Download

Download eBook for Free

FormatFile SizeNotes
PDF file 5.9 MB

Use Adobe Acrobat Reader version 10 or higher for the best experience.

Purchase

Purchase Print Copy

 FormatList Price Price
Add to Cart Paperback108 pages $26.00 $20.80 20% Web Discount

Research Questions

  1. How can NATO organize its amphibious forces for a conventional conflict against a near-peer competitor?
  2. Which national or NATO commands, if any, have the requisite capabilities to oversee large-scale, multinational maritime operations that include amphibious assault?
  3. Who could serve as the Commander, Amphibious Task Force (CATF) and Commander, Landing Force (CLF) of a potential NATO amphibious task force (ATF)?
  4. What are the doctrine, organization, training, materiel, leadership, personnel, facilities, and interoperability enhancements needed to fully realize ambitions for a NATO ATF?

Amphibious leaders of seven North Atlantic Treaty Organization (NATO) nations — France, Italy, the Netherlands, Portugal, Spain, the United Kingdom, and the United States — participate in the Amphibious Leaders Expeditionary Symposium (ALES), a forum for general and flag officers to discuss opportunities for improved interoperability, command and control (C2), and utilization of amphibious forces within NATO. Meeting since 2016, ALES efforts have focused on integrating existing forces to contribute to NATO's deterrence posture and collective defense at the major joint operation plus (MJO+) level.

In 2017–2018, U.S. Marine Corps Forces Europe and Africa asked the RAND Corporation to design and facilitate three events with the objective of identifying suitable C2 constructs and associated doctrine, organization, training, materiel, leadership, personnel, facilities, and interoperability considerations for large-scale NATO maritime and amphibious operations. Aided by a scenario centered on confrontation with a near-peer competitor, maritime and amphibious leaders explored how to leverage NATO's existing amphibious capacity by aggregating national capabilities into a coherent C2 structure.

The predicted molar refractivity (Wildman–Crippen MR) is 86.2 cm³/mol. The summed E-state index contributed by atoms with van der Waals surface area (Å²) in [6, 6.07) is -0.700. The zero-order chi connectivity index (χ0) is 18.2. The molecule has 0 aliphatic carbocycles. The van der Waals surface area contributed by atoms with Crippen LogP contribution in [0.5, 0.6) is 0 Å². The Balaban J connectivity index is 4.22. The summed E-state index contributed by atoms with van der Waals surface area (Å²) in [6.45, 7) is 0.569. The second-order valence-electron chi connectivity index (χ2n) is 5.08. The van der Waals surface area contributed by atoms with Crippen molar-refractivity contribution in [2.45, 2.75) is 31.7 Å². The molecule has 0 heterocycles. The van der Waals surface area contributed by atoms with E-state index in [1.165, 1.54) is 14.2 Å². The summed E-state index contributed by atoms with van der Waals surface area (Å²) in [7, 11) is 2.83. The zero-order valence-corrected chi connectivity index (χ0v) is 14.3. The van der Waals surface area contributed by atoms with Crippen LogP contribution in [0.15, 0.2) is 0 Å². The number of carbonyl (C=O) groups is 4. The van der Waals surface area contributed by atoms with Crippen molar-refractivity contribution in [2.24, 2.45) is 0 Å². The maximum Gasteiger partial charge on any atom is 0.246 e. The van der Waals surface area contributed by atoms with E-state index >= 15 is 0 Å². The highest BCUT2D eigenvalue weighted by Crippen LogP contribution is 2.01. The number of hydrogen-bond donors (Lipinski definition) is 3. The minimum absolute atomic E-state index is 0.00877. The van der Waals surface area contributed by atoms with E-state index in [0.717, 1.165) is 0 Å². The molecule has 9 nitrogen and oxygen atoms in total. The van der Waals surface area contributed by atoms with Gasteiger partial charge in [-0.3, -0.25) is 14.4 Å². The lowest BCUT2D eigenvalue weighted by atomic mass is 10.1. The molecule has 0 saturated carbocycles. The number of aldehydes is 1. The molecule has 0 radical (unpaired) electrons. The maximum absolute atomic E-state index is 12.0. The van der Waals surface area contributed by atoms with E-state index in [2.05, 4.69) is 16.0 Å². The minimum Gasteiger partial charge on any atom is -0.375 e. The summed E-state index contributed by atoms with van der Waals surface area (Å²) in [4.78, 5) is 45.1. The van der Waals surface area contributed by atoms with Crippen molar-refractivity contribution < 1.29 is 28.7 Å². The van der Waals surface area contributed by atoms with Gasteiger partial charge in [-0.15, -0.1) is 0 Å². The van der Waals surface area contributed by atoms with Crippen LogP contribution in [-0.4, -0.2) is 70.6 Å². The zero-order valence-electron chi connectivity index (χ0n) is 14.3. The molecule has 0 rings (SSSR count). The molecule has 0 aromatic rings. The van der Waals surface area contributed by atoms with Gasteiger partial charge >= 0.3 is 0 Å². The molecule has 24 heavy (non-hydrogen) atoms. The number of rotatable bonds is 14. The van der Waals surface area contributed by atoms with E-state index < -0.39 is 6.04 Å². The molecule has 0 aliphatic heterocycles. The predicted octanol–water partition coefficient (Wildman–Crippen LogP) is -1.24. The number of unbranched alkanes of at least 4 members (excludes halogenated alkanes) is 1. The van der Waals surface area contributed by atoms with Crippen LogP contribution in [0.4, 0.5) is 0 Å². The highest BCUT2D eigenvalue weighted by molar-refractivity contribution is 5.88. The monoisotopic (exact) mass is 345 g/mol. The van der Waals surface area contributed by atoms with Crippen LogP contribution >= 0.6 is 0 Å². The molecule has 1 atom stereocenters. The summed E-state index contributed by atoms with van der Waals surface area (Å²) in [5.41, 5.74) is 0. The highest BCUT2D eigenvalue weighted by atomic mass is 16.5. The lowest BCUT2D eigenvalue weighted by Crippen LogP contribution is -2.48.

In this report, the authors analyze the results of these three events, note their observations, and state implications and potential next steps for NATO.

Key Findings

Four key findings came as a result of the wargaming events and subsequent discussion

  • NATO has considerable amphibious capacity, but these forces have been an underrecognized asset. Existing national and bilateral brigade-size amphibious task groups (ATGs) maintain the requisite shipping, connectors, and landing forces to conduct multibrigade operations, but further evolution of candidate C2 constructs are required to realize this capability and enhance interoperability among ATGs.
  • There is an emerging consensus around a baseline C2 structure — termed the centralized amphibious task force (ATF) — for NATO amphibious operations in an MJO+ scenario. This construct, developed by ALES stakeholders, offers a mechanism to leverage NATO's amphibious capacity by aggregating national and bilateral capabilities into a coherent C2 structure.
  • The centralized ATF construct requires commanders and staff with experience in multinational operations and expertise in amphibious warfare. Several national and allied organizations exist with the potential to take on this role but would require staff augmentation and a long-term training plan aligned with NATO's exercise program.
  • Knowledge and experience in large-scale amphibious operations has atrophied across allied naval and landing force practitioners. Existing doctrine may not be sufficiently clear regarding its application to amphibious operations of a multinational force above the brigade level.